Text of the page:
Claude’s latest post has brought back childhood memories of cars for me.
My grandfather was a motor mechanic and when the family moved from London to Norwich in about 1948 he owned one of the few motor cars around – an Austin Seven.
I remember when I started school and he came to pick me up on rainy afternoons, there was one little boy who stared in disbelief and asked me if I was a filmstar.
Of course, the car had no modern conveniences – such as heating – and a trip to London was a major event. While my mum and grandmother planned and prepared the food and other necessities for the journey I would watch grandad take the engine to pieces and clean the parts carefully before putting it all back together again.
We would set off early in the morning with blankets wrapped round our legs. It took an eternity to reach our destination as in those days, 30m.p.h. was an adventure. The visit was often to combine a hospital appointment for Nanna with a chance to go and see Uncle Ernie, Mum’s brother.
He had followed in his father’s footsteps and become a mechanic, owning a small garage in east London. Grandad would take us there and we’d all get out and stretch our legs while Uncle Ernie administered something called RedX. It used to frighten the life out of me because it involved revving up the engine – goodness knows why.
We’d go and have tea at Ernie’s flat where my cousin and I would play nicely for a while before fighting like cat and dog and then it would be time to set off for the return to Norwich – usually in the dark and well wrapped up under our blankets.
Maybe it was the suspension – or lack of it – in those days, but I was often carsick and mum got used to reading the signs and calling for a halt so I could throw up outside the car rather than all over her.
When I was about 7 I was allowed to start the engine, after carefully checking it wasn’t in gear – and as soon as I could reach the pedals grandad would let me drive from the gate to the garage. Then he would reverse the car and let me do it again, several times.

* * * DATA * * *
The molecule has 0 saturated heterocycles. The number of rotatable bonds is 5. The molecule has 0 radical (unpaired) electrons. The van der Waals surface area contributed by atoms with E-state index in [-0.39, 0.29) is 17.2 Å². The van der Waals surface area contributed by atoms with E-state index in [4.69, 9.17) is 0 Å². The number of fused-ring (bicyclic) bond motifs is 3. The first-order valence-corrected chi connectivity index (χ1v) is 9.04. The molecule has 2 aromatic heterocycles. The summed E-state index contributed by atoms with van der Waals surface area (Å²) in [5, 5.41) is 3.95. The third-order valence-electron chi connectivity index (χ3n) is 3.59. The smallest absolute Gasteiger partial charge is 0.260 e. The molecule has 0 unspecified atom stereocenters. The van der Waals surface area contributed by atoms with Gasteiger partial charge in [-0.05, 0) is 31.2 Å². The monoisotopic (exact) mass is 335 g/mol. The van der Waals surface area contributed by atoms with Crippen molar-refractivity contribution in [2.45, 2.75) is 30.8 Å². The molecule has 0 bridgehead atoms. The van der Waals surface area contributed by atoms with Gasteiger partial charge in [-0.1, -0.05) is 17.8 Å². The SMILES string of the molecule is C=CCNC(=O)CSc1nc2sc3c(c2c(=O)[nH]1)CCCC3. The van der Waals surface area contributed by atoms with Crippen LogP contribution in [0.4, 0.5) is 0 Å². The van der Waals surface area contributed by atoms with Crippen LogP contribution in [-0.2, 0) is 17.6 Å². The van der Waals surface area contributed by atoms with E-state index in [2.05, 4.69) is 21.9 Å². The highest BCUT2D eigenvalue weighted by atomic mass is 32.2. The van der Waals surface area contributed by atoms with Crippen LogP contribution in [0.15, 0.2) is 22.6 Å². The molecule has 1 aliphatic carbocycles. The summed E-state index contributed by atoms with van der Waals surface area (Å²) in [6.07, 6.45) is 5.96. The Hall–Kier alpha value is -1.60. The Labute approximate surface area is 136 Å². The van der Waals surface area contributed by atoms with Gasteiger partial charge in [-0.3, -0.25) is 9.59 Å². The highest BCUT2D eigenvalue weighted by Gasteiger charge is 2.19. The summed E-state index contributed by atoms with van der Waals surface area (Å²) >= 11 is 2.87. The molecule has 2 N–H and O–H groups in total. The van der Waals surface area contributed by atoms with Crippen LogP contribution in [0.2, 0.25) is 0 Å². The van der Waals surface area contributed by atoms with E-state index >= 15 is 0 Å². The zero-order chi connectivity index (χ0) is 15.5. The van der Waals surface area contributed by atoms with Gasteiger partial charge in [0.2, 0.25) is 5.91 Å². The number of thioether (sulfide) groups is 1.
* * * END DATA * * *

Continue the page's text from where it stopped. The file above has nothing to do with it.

At that age I was convinced I wanted to be a motor mechanic too. That idea didn’t last but I was always eager to drive.
When I was about 12 and out in the country with mum and nanna (grandad had died by then) I persuaded mum to let me take the wheel. It all went fine until she said,
“What would you do if another car came towards us?” (we were in a narrow lane).
Before I could answer another car appeared and I jammed on the brakes. Nanna wasn’t paying attention and nearly fell off the back seat. Mum and I changed places sharpish and I wasn’t allowed to drive again until I was 17.
But I had my provisional licence ready and waiting for my birthday and pestered mum till she tied L plates to her car and took me out.
I think I was a bit over confident because my driving made her rather nervous and she decided the best bet was to pay for me to have lessons.
I fell in love with my driving instructor and pretended I couldn’t find the gears so that he would put his hand over mine for guidance. Eventually he told me off and said it was time I did it myself. The driving school car was a Triumph Herald but I also managed some extra practice in the Ford van which belonged to the shop my step-dad ran.
The test was one day straight after school so I turned up in school uniform. The first problem was reading a number plate because I’ve always been terribly shortsighted. After two attempts the examiner went to get a tape measure to stand me exactly 25 yards form the car in question. Thankfully I just managed it – and passed first time.
From then on I drove anything I could get my hands on until my parents bought me a secondhand Triumph Herald when I finished college.
And to think that nowadays I have lost all confidence in myself to drive. It’s time I pulled myself together and got back behind the wheel again.